It’s not about genomes and proteomes any more. Personalized genetics leads to a strange field called selfome where an individual is in the focus. Just take a look at the Quantified Self project, the first personal genome user group.
There are some quite interesting opinions in the blogosphere I would like to share with you. Allie Janson thinks there should be a distinction between recreational and medical genetics.
There is no harm in learning that you have a genotype that makes your pee smell after eating asparagus (a much cheaper option: eat some asparagus, wait a couple hours, and pee). And you certainly don’t need a physician to interpret that information for you. On the other hand, learning that you are predisposed to certain diseases requires a little more foresight and follow-through.
Tim O’Reilly, the father of web 2.0, also has something to say about personal genomics companies selling tests directly to consumers:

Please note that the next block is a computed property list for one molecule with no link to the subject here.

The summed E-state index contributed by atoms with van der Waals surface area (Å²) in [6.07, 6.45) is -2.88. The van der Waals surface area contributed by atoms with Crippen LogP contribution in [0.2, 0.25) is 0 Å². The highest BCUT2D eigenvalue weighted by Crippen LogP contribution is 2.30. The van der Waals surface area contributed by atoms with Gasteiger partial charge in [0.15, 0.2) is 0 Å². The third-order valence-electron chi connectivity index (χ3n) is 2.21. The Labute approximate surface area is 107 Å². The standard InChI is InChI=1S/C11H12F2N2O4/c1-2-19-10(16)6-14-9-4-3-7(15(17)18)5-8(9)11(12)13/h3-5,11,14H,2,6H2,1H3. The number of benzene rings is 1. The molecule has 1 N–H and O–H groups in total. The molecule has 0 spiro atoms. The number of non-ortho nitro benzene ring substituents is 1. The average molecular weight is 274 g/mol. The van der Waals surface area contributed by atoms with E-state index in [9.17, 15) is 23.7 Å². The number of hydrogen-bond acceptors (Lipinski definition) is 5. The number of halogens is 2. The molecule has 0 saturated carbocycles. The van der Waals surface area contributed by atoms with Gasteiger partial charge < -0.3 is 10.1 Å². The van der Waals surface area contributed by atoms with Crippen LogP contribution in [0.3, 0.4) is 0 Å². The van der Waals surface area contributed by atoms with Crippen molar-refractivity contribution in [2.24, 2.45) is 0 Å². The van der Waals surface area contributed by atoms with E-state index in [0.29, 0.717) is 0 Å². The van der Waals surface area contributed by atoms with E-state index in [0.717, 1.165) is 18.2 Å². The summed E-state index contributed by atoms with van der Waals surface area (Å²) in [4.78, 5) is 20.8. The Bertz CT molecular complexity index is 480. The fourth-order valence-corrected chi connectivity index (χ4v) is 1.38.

I have to say I find myself doubtful about the urgency of this regulatory move. It smacks more of the hand of the AMA, an entrenched industry trying to make sure that the new tools of genetic testing remain under the thumb of doctors, than of true consumer protection.
You have only to walk into Whole Foods to encounter a multi-billion dollar industry of supplements making all kinds of dubious health claims, which is completely unregulated. Why pick on personalized medicine, which has way more substance, and at least so far, way more care in the types of claims it makes?
Jennifer Mccabe Gorman and Matthew Holt attended the US DHHS Meeting on Consumer-Direct Genome Sequencing. Conclusion: We need a high-tech patient advocate service. Yes, and we need doctors who are trained to understand the main problems of personalized genetics. We need a whole generation of doctors who can tell the patients properly about their risks for diseases.
To show you a peer-reviewed article as well, here is a recent publication of NEJM, Polygenes, Risk Prediction, and Targeted Prevention of Breast Cancer.
And do you know how much data your genome is?